Riverhead school board members got their first glimpse Tuesday of the findings of the Community Partnership for Revitalization committee — the group of community members, teachers and administrators tasked with devising a plan for districtwide infrastructure improvements.
The committee members, who have been meeting twice a month since September, presented a $78.4 million plan for capital improvements during the school board meeting at the high school.
The plan, designed by the Patchogue-based BBS Architects and Engineers, calls for new classrooms at every school except for Phillips Avenue, new science labs at the middle and high schools, heating and ventilation upgrades and other improvements.
But board member Tim Griffing Jr. said he was turned off that the plans do not call for new athletic fields or indoor gym space.
“I see not a dime spent on athletics and I am very disappointed,” he said. “It’s got to be a balance of mind, body and soul.”
The plan does call for improvements to the existing fields, as well as moving the high school wrestling facility to another room.
“One thing we’ve been lacking for many years is indoor gym space,” added school board vice president Greg Meyer.
Superintendent Nancy Carney reminded board members that Tuesday’s presentation was only the team’s suggestion, and that the board has final say over what is presented to the community for a vote.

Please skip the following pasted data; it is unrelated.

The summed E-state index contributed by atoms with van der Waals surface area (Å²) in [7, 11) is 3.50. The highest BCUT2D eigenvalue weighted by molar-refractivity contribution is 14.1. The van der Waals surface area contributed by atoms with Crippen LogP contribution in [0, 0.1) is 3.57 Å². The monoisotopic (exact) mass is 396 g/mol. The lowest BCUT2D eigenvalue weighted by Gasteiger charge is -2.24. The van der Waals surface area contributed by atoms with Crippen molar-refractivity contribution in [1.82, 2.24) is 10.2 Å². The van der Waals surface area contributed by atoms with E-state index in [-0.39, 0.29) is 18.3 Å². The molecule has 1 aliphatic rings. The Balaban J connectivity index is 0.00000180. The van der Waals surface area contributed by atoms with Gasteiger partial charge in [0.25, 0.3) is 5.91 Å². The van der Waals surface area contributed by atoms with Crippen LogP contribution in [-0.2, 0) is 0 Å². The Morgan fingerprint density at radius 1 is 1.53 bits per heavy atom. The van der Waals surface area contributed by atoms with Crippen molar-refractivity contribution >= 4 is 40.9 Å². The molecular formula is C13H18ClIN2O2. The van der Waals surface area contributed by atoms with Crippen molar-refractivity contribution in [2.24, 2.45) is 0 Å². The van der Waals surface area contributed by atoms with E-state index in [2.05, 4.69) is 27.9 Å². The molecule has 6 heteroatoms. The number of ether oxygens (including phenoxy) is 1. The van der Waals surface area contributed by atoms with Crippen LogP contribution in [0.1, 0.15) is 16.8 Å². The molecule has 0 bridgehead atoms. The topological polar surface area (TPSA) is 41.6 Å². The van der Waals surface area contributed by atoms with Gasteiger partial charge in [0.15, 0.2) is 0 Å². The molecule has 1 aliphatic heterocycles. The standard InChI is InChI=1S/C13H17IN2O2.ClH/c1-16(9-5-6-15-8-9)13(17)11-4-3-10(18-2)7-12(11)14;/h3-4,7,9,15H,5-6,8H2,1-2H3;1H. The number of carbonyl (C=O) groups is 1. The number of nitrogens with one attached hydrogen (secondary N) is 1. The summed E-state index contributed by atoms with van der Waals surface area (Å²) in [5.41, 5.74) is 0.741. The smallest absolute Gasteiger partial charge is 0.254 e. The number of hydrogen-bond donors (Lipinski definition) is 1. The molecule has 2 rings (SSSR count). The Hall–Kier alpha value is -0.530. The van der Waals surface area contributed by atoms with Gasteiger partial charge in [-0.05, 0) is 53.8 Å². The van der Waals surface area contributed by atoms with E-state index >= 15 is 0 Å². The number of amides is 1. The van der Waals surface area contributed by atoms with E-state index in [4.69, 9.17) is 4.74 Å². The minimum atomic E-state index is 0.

The board is scheduled to meet again June 7 to further discuss the plan.
Under the plan presented, a taxpayer who lives in Riverhead Town and owns a median-priced home would pay on average $185 extra per year for 20 years.
A Riverhead Town homeowner whose house is valued at $276,000 would pay an extra $39.47 for the 2013-14 school year, the year residents would start paying the bond if it were approved by voters. That amount would increase to $210.48 in 2018, and then gradually decrease over the years.
District officials presented those numbers Thursday night at the high school, during the committee’s latest meeting.
District officials declined to publicly release data for Southampton Town taxpayers because assistant superintendent for operations and finance Joseph Singleton said the equalization rates have not yet been set.
However, Mr. Singleton said Southampton Town residents could call his office to estimate what a $75 million bond would cost them personally over the 20 years.
At the committee’s last meeting in April, district officials presented an $80.2 million plan, though that amount has since been reduced to $78.4 million. Ms. Carney said the district can also use up to $3 million in an emergency repair funds for the project, bringing the total bond to just over $75 million.
“I really, really felt that we needed to get under $80 million,” Ms. Carney said last Thursday.
District taxpayers overwhelmingly voted down a $123 million plan for improvements in February 2010.